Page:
Monday, 15 October 2007

A little exegesis (an earlier post explained).

Reading the Warren Zevon blog below, She-Whom-I-Love asked “But what are the sentiments expressed in that song which the church needs to grasp?”

Aghast, I first thought that despite playing this song very loud, and excruciatingly often, she simply hadn’t been exposed to it often enough to see what I thought glaringly obvious. Still, after patiently waiting for my alarm to settle, she continued: “Not everyone knows all the lyrics by heart. What’s the point you're trying to make?”

Thus, chastened and concerned lest I appear even more cryptic than I already am, I offer an explanation:

”Boom Boom” Mancini is a real person, and, the events in Zevon’s song really occurred, give or take a little license when it comes to Boom Boom’s alleged reply (listen again closely if you want to know what I mean ;-). Zevon is expressing a young working-class man’s enthusiasm for someone he sees as the embodiment of courage and endurance, and I find this enthusiasm infectious.

I can’t claim to have ever been a big boxing aficionado, although since seeing the tremendous change “Fighting” Father Dave and his boxing gym/church has made in the lives of countless young people from appallingly disadvantaged backgrounds, my empathy for the sport has changed. I’ve certainly come to recognize that the objections I’d previously had to boxing were nothing more than the residue of one of Protestantism’s greatest delusions; that working class sins (like drinking, and smoking, and swearing) are intrinsically more offensive to God than middle class ones (like avarice, racism, and materialism). Since Christ has so much to say about the latter, and so little about the former, it’s hard to take the evangelicals’ claim of having a “biblically based” ethical framework seriously: it always seems more "culturally based" to me.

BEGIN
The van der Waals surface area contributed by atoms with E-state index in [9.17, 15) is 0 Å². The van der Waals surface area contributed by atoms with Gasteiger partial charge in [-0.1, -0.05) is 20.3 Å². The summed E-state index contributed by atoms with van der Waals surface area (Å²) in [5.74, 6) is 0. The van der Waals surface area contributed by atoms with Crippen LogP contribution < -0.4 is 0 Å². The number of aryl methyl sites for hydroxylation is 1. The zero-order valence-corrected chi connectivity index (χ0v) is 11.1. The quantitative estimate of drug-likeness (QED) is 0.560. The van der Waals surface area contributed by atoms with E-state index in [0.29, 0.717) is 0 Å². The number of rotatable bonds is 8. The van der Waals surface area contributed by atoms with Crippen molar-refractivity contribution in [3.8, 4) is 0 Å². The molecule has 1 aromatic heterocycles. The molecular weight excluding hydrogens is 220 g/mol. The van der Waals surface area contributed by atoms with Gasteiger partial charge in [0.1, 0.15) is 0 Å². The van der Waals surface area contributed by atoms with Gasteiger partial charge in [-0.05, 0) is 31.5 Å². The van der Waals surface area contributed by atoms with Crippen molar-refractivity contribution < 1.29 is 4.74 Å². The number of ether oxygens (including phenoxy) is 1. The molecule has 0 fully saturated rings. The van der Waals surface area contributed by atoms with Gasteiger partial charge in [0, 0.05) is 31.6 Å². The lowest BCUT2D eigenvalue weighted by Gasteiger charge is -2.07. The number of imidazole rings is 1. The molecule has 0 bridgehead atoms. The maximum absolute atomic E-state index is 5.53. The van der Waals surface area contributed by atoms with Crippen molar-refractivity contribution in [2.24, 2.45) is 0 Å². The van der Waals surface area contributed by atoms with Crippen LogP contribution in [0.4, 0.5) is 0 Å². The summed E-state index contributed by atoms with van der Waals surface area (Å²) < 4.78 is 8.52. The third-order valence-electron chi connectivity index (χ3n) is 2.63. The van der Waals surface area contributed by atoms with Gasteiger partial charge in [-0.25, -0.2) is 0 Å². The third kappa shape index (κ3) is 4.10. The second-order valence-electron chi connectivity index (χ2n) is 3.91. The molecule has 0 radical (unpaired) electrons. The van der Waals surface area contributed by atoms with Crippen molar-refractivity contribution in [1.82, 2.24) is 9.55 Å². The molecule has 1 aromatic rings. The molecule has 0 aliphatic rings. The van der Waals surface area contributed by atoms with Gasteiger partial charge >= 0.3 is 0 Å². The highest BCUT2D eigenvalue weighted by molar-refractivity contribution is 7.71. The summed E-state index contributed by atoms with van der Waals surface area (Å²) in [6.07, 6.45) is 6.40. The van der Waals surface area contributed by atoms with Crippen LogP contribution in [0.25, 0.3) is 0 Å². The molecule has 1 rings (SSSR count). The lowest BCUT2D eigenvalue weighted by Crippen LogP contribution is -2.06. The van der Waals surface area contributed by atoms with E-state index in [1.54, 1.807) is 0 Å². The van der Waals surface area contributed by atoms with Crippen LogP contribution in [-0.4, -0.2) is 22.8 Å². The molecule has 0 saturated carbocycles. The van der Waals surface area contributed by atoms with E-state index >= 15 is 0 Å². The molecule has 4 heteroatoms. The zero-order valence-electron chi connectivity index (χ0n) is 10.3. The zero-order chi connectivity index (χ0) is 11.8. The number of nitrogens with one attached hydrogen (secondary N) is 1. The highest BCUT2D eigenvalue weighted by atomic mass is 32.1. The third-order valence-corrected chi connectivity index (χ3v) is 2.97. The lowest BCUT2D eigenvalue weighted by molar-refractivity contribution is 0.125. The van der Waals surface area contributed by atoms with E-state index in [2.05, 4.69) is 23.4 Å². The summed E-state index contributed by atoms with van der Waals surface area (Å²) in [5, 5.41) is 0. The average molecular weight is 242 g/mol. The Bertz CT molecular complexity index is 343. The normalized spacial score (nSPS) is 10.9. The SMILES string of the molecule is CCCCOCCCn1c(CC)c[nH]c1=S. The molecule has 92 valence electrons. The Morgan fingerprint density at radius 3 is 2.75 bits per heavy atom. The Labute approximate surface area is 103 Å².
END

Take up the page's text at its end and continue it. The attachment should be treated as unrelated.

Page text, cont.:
So, against this background, I never cease to find these lines inspiring:

“When Alexis Arguello gave Boom Boom a beating
Seven weeks later he was back in the ring
Some have the speed and the right combinations
If you can't take the punches it don't mean a thing"


"They made hypocrite judgments after the fact
But the name of the game is be hit and hit back."

For me that’s right at the heart of what it means to be standing up to the fundamentalist bullies; and to continue living in Laughter and Grace in the face of those who exclude, shun and ridicule. You’ve got to take the punches and beatings they blithely throw out from their pulpits, tracts, magazines, Matthias Media brochures, and Blog Nasties, as well as from their Synods, Councils and Pompous Proclamations.

And then you’ve got to get up and hit right back again. Because if we don’t throw the money lenders out of the temple, who will?